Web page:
To this end, we have analyzed and mapped our portfolios in terms of carbon emissions and intensity, climate value at risk, and carbon reduction targets. Within each of our portfolios, we have a clear view into the most carbon-intensive businesses and their trends over time. We know which businesses have established credible, science-based decarbonization targets. Using these reference points, we are attempting to engage with certain businesses with an aim to positively influence how they address the climate-related risks to their business models and the indirect costs they present to society. Through these engagements, we aim to understand management’s intentions for how it will approach decarbonization, how reduction targets are set and measured, or why the business has yet to establish credible targets and what management can commit to.
To continuously improve our understanding of how climate-related issues affect our portfolio businesses, we have also committed to training and education, the implementation of specialized tools and data, and to supporting organizations such as the TCFD and the CDP to encourage better disclosure from companies.13
At Sands Capital, we are privileged to hold a significant ownership position in many of our businesses. This “seat at the table” enables us to be a committed partner for change on a variety of levels. As long-term stewards of capital, we believe we have a duty to our clients to understand and seek to mitigate climate risks in our portfolio, identify positive climate opportunities, and engage with companies to in an effort to influence the trajectory of our portfolios and, ultimately, the global economy, over time.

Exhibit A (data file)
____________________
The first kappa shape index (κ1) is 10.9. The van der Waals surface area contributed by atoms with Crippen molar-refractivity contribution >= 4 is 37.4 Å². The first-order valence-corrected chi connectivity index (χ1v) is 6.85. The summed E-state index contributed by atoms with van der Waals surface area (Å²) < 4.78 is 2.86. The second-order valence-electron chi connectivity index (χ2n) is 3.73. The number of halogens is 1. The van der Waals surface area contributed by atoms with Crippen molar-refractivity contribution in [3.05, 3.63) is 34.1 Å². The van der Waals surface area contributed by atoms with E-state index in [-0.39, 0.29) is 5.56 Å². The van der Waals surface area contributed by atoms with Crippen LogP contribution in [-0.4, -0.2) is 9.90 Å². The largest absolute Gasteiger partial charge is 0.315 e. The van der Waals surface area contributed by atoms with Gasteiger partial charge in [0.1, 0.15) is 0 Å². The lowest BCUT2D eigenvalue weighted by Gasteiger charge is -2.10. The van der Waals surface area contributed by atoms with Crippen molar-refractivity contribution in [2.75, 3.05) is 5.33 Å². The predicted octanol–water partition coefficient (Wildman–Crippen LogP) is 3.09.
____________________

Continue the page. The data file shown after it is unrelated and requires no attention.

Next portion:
3 Net-zero emissions are achieved when there is an overall balance between greenhouse gas emissions produced and greenhouse gas emissions taken out of the atmosphere.
7 Task Force on Climate-Related Financial Disclosures
13 The CDP was called the Carbon Disclosure Project until the end of 2012. It is a not-for-profit organization that aims to study the implications of climate change for the world’s principal publicly traded companies.
The views expressed are the opinion of Sands Capital and are not intended as a forecast, a guarantee of future results, investment recommendations, or an offer to buy or sell any securities. The views expressed were current as of the date indicated and are subject to change. This material may contain forward-looking statements, which are subject to uncertainty and contingencies outside of Sands Capital’s control. All investments are subject to market risk, including the possible loss of principal. Readers should not place undue reliance upon these forward-looking statements. There is no guarantee that Sands Capital will meet its stated goals. Past performance is not indicative of future results. A company’s fundamentals or earnings growth is no guarantee that its share price will increase. GIPS® Reports and additional disclosures for the related composites may be found at https://www.sandscapital.com/GIPS-Report.